Not photoshopped. This pic was snapped by Igor Podgorny after a fire decimated parts of Linevo village in the Volgograd Region of Russia. More about the fire:
Linevo village in Volgograd Region of Russia has become a new victim of fire. About 80 houses were demolished. They spoke about various causes of the fire: strong wind, break of wire or short circuit, even an arson commited by Chechens… But nobody told about the real reason: the houses burnt because someone just set fire to dry grass on the outskirts as it usually happens everywhere…
Get outta the way! Maybe, the real reason for the delayed launch of STS-133 is this satellite taking these great photos of the launchpad. About the launch:
The Space Shuttle Discovery waits on the launch pad at the Kennedy Space Center in Florida for its final trip into space in this image captured by the GeoEye-1 satellite yesterday. The launch will mark Discovery’s 39th journey, and NASA’s 133rd shuttle mission overall. One final space shuttle launch is scheduled for Feb. 27, 2011, before NASA retires the shuttle fleet for good.
Edward Horsford has taken a series of high-speed pictures that captures a water balloon…without the balloon. The shots are snapped at the point of explosion, when the balloon skin breaks open. It looks like he’s somehow holding a ball of water.
Leaked Images of Discovery Tank Cracks Confirmed. Today, NASA has confirmed the news:
This morning during removal of external fuel tank foam insulation, which cracked during draining operations following the shuttle Discovery’s launch scrub on Nov. 5., technicians identified two cracks on a section of the tank’s metal exterior. They were found on the stringer, which is the composite aluminum ring located on the top of the tank’s intertank area. The cracks are approximately 9 inches long. Engineers are reviewing images of the cracks to determine the best possible repair method, which would be done at Launch Pad 39A.
Crews have repaired similar cracks during external tank production by removing the cracked aluminum and replacing it with a “doubler,” which is a twice-as-thick stringer section before replacing the foam insulation.
Exact schedules and repair options still are being evaluated.
Ouch. This really blows. Hope they can resolve this quickly.
This is Cherepovets. And those are not nuclear weapons exploding in the horizon, but massive smoke columns from the factories that saturate this Russian city, one of the most polluted in the world. And I thought LA’s smog was bad.
The name of the city—located near the Sheksna River—basically means city of skulls. Looking at the sky, it seems like a perfect a name to me.
Burj Khalifa. A photo from the Gizmodo freelensing shooting challenge (unfortunately not the winner). Photog, Ian Doss, on the photo:
I am currently working in Dubai and had the opportunity to visit the terrace on the 112th floor of the Burj Khalifa, snapped this while up there…holding my lens very tightly for fear i might drop it a few thousand feet. 5D MKII, 24-70mm L at roughly 50mm, ISO: 100, Shutter: 1/1000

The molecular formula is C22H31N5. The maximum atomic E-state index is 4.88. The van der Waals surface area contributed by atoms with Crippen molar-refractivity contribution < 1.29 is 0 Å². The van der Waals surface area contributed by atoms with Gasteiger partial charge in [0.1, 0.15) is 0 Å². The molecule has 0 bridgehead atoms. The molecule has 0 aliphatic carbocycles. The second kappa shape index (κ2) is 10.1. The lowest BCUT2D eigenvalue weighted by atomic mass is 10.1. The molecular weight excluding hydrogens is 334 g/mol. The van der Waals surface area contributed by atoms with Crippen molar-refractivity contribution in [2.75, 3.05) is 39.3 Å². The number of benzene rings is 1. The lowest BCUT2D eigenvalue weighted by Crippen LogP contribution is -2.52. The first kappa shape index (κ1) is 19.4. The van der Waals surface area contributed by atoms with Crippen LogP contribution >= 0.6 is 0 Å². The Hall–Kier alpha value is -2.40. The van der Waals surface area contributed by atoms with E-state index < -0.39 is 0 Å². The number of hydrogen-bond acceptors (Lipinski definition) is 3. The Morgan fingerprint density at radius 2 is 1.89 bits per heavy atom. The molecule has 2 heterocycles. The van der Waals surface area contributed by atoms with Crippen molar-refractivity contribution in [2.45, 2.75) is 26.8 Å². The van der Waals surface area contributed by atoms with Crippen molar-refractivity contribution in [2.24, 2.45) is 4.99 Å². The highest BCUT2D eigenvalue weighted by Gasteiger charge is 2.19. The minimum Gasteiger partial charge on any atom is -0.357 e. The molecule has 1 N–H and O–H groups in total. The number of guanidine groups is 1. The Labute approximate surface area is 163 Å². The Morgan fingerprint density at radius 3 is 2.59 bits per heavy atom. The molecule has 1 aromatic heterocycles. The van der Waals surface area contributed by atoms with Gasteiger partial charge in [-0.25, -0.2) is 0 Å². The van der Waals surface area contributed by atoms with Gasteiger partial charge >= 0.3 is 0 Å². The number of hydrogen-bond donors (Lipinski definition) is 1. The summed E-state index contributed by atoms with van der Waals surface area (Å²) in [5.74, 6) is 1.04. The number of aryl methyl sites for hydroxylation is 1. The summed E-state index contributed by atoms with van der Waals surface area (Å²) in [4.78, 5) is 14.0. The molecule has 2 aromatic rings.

Spaghetti train tracks. Hope this doesn’t happen here in Tokyo when I’m on the train! From the post:
This ain’t a photochop, we promise. This past September, a quake rocked Canterbury, New Zealand. But rather than scenes of destruction and rubble, the tremors left behind some bizarre scenes—like these warped tracks atop pristine countryside.
We all know and love the No. 2 Pencil, but what about Messrs. No. 1 - No. 12? Artist Nathan W. Pyle has dutifully cataloged those lesser-known writing implements, which you can buy as a t-shirt on Woot.
This May Very Well Be the First New Earth. From Gizmodo:
You are looking at what could be the fourth planet on the Gliese 581 star system, 20.3 light years from Earth. If the NASA artist rendition looks very much like our Earth… it’s because it is similar to Earth.
Gliese 581 is a red dwarf star. A starship traveling at near the speed of light would only take 20.3 years to get there, which is not that much. Until now, astronomers had discovered five planets around this star. Some of them were too close to it, making them too hot to be habitable. Others were too far and too cold. But now, a sixth planet has been discovered right on the “habitable zone”, the fourth in distance from the star: Gliese 581g.
If the discoveries from the planet hunters at University of California Santa Cruz and the Carnegie Institution of Washington are right, Gliese 581g could be habitable.
Data Visualization, Visualized. How very meta. From Gizmodo:
We love nice charts and data visualization. That’s why we like this meta-chart: Data visualization, visualized. Design, user interface, information, data journalism, communication and visual communication, merging.